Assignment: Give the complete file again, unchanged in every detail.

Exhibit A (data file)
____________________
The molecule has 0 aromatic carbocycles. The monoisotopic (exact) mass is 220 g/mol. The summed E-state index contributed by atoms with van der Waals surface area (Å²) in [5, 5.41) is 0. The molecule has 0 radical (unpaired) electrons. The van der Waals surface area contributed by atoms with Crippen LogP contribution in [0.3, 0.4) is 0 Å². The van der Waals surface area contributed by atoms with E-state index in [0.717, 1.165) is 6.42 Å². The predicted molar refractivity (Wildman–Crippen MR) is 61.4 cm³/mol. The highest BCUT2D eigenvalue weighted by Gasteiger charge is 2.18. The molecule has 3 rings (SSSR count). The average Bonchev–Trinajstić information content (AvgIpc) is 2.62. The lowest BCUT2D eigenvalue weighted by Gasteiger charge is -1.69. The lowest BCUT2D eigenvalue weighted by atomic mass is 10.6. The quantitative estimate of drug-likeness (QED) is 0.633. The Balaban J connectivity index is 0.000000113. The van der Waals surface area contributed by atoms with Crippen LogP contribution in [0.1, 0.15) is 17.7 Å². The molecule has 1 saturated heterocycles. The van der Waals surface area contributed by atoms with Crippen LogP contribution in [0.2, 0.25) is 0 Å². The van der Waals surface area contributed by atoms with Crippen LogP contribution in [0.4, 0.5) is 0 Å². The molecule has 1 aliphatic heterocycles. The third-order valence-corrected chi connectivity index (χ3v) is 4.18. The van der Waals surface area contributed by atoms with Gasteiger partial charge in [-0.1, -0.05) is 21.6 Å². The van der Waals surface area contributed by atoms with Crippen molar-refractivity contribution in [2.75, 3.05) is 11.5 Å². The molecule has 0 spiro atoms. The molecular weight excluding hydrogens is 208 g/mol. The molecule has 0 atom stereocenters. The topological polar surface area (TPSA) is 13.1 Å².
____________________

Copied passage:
The molecule has 0 aromatic carbocycles. The monoisotopic (exact) mass is 220 g/mol. The summed E-state index contributed by atoms with van der Waals surface area (Å²) in [5, 5.41) is 0. The molecule has 0 radical (unpaired) electrons. The van der Waals surface area contributed by atoms with Crippen LogP contribution in [0.3, 0.4) is 0 Å². The van der Waals surface area contributed by atoms with E-state index in [0.717, 1.165) is 6.42 Å². The predicted molar refractivity (Wildman–Crippen MR) is 61.4 cm³/mol. The highest BCUT2D eigenvalue weighted by Gasteiger charge is 2.18. The molecule has 3 rings (SSSR count). The average Bonchev–Trinajstić information content (AvgIpc) is 2.62. The lowest BCUT2D eigenvalue weighted by Gasteiger charge is -1.69. The lowest BCUT2D eigenvalue weighted by atomic mass is 10.6. The quantitative estimate of drug-likeness (QED) is 0.633. The Balaban J connectivity index is 0.000000113. The van der Waals surface area contributed by atoms with Crippen LogP contribution in [0.1, 0.15) is 17.7 Å². The molecule has 1 saturated heterocycles. The van der Waals surface area contributed by atoms with Crippen LogP contribution in [0.2, 0.25) is 0 Å². The van der Waals surface area contributed by atoms with Crippen LogP contribution in [0.4, 0.5) is 0 Å². The molecule has 1 aliphatic heterocycles. The third-order valence-corrected chi connectivity index (χ3v) is 4.18. The van der Waals surface area contributed by atoms with Gasteiger partial charge in [-0.1, -0.05) is 21.6 Å². The van der Waals surface area contributed by atoms with Crippen molar-refractivity contribution in [2.75, 3.05) is 11.5 Å². The molecule has 0 spiro atoms. The molecular weight excluding hydrogens is 208 g/mol. The molecule has 0 atom stereocenters. The topological polar surface area (TPSA) is 13.1 Å².